A Trip on the Kentucky Bourbon Trail

I have been a bourbon drinker since I was a J-school student at the University of Tennessee. Something about the hills, and football . . . . but the love of bourbon stayed with me ever since.  Through the last few years, I developed a heightened interest in visiting some of Kentucky’s many distilleries. Finally, with the urging of some good friends, we made it happen.

Eight friends, four days, six distilleries, great food and a lot of laughs later, we headed home.

First stop – Buffalo Trace.  The largest property not on the nine-site official Bourbon Trail, Buffalo Trace has deep roots in the community that go back more than 200 years.  During the Trace Tour, our third-generation guide, Freddie, kept us entertained while imparting details of the company’s colorful history, as well as facts about the much-sought-after Pappy Van Winkle bourbon now produced here, (they acquired the Van Winkle business in 1972). This is a huge distillery and when their current expansion is finished they will have 1 million 53-gallon barrels in storage warehouses (known as Rickhouses in the distillery world).

One of Blanton’s popular bottle stoppers.

On the National Registry of Historic Places, this is one of the only free distillery tours, and runs every hour on the hour. A highlight this day was seeing the by-hand bottling of Blanton’s Single Barrel. I learned about the differences between wheat and rye bourbons and am pretty sure I prefer the wheat.  We loved Freddie’s folksy stories and enjoyed learning how to identify a few of the smells and differences between the White Dog Mash (which is really legal moonshine) and their more refined products. We clapped and rubbed hands filled with the clear White Dog, smelling how it changed.  Ultimately it proved to be a good skin softener. The group favorite at the tasting was the Bourbon Cream Liqueur handcrafted from small batches of Buffalo Trace Bourbon. Delicious, and even better when mixed with root beer. We can’t wait to try it in a root beer float.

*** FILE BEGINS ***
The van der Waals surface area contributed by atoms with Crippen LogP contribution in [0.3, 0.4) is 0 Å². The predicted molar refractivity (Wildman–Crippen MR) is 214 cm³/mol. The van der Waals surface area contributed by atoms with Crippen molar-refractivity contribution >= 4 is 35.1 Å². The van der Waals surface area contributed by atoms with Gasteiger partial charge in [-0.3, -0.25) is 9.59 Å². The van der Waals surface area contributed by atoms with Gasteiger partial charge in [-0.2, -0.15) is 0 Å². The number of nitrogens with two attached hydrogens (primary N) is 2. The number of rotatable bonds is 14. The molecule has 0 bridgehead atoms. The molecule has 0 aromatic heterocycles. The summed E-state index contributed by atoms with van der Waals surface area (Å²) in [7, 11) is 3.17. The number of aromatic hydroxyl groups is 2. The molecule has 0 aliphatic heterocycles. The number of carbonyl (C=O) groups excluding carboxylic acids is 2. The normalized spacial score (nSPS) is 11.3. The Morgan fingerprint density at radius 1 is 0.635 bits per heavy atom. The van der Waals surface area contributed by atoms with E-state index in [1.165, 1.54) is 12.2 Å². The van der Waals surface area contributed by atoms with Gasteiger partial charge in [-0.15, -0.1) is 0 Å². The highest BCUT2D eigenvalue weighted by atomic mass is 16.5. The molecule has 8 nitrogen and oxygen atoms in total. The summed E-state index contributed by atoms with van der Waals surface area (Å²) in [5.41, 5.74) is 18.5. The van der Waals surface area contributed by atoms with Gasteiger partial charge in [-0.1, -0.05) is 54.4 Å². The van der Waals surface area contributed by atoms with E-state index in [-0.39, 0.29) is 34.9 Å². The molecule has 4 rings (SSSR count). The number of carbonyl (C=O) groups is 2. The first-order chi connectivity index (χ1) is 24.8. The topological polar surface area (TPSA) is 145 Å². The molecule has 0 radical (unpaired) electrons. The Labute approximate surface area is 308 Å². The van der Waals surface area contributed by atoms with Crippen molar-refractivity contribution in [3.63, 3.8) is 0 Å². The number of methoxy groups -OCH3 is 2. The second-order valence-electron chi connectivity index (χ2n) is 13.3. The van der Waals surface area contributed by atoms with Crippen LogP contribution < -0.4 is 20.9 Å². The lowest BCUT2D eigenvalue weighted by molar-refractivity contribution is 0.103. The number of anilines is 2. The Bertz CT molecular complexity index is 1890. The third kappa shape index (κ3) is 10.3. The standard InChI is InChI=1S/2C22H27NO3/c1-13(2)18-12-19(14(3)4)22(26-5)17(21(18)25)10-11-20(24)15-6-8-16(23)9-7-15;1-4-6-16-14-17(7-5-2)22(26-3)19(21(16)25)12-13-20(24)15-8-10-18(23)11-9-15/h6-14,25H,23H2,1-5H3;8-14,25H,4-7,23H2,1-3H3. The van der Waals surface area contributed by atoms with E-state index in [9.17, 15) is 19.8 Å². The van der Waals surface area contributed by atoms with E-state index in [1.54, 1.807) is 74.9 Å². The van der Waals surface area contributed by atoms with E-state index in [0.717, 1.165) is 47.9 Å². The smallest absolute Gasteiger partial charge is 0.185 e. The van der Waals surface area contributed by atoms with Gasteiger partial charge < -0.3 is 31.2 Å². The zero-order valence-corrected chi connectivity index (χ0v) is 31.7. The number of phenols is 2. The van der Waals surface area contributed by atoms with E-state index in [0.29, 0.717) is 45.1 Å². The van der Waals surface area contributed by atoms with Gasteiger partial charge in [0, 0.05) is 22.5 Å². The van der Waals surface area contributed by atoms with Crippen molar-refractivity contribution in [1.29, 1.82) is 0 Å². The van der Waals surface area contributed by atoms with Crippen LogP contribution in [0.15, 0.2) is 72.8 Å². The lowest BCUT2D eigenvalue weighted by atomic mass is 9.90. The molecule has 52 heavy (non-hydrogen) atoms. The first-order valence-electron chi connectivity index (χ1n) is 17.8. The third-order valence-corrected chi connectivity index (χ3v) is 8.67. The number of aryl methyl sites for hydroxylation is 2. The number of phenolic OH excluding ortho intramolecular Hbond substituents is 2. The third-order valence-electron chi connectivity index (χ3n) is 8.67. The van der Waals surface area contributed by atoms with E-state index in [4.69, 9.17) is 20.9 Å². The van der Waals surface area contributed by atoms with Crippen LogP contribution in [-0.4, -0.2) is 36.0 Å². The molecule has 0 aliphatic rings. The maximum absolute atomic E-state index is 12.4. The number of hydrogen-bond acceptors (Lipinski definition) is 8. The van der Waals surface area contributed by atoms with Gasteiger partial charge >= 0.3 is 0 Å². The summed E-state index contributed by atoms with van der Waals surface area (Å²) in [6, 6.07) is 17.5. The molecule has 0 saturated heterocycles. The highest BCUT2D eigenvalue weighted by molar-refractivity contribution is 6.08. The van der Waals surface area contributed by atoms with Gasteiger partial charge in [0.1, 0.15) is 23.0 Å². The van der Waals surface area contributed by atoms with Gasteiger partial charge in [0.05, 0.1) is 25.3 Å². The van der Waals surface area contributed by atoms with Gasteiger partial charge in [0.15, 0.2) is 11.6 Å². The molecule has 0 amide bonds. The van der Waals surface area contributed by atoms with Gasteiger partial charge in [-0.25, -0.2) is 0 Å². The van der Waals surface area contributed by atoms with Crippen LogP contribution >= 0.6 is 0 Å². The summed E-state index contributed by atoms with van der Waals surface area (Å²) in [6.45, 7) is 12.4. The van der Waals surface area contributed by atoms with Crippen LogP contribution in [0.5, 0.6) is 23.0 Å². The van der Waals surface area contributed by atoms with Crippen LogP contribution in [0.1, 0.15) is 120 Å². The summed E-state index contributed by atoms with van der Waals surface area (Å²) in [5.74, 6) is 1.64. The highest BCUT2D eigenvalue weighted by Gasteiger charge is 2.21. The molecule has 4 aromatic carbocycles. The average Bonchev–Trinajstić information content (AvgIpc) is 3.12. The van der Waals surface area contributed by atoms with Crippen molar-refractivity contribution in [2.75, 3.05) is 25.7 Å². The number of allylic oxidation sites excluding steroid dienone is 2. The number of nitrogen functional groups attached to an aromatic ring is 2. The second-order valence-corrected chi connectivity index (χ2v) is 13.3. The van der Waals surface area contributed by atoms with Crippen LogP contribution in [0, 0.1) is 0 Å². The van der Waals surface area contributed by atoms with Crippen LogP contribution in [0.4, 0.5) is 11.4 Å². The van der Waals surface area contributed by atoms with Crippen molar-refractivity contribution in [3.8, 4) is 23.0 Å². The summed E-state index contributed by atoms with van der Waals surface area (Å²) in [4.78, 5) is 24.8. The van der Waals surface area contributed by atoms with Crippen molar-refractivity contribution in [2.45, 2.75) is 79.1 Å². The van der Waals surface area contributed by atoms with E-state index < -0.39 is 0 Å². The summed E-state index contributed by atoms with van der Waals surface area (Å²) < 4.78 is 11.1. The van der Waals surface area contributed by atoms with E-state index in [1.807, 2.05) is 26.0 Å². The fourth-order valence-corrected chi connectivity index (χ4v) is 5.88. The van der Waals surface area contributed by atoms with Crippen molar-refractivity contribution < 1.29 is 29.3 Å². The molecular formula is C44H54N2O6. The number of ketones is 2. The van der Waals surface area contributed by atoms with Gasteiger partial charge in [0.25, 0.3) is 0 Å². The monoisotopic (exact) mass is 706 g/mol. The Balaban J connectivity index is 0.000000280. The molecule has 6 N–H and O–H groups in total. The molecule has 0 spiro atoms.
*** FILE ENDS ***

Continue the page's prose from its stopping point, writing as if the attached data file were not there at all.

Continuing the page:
Buffalo Trace is located in Frankfort, about 30 minutes from Lexington and the 21C museum hotel, our home for the night. At the hotel, we enjoyed a bourbon flight in the Lockbox bar, under the direction of the hotel’s very capable, bourbon steward.  I tasted a few new to me and picked the Wellers 90 (a Buffalo Trace product) as the best of the group. Bourbons can be ordered in a .5, 1.5 or 3 ounce pour, and the assortment, organized by distillery, was impressive.  No Pappy Van Winkle, however, at any price.

Bourbon flight at the Lockbox bar at 21C.

 Favorite Fact: Buffalo Trace kept operating during Prohibition, for “medicinal” purposes.  With a doctor’s prescription, you could get a pint every 10 days.

Buffalo Trace: www.buffalotracedistillery.com

Bourbon Trail: www.kyboubontrail.com

Posted on July 6, 2017, in Historic Interest, USA and tagged , , , , , , . Bookmark the permalink. 2 Comments.

  1. I did not know that your love of bourbon would lead you to a bourbon-root beer ice cream float! Would also like to see some of the Chihuly works that I heard about.
    Susan

    Like

  2. Never been a bourbon drinker but the description you gave sure piqued our interest!

    Like

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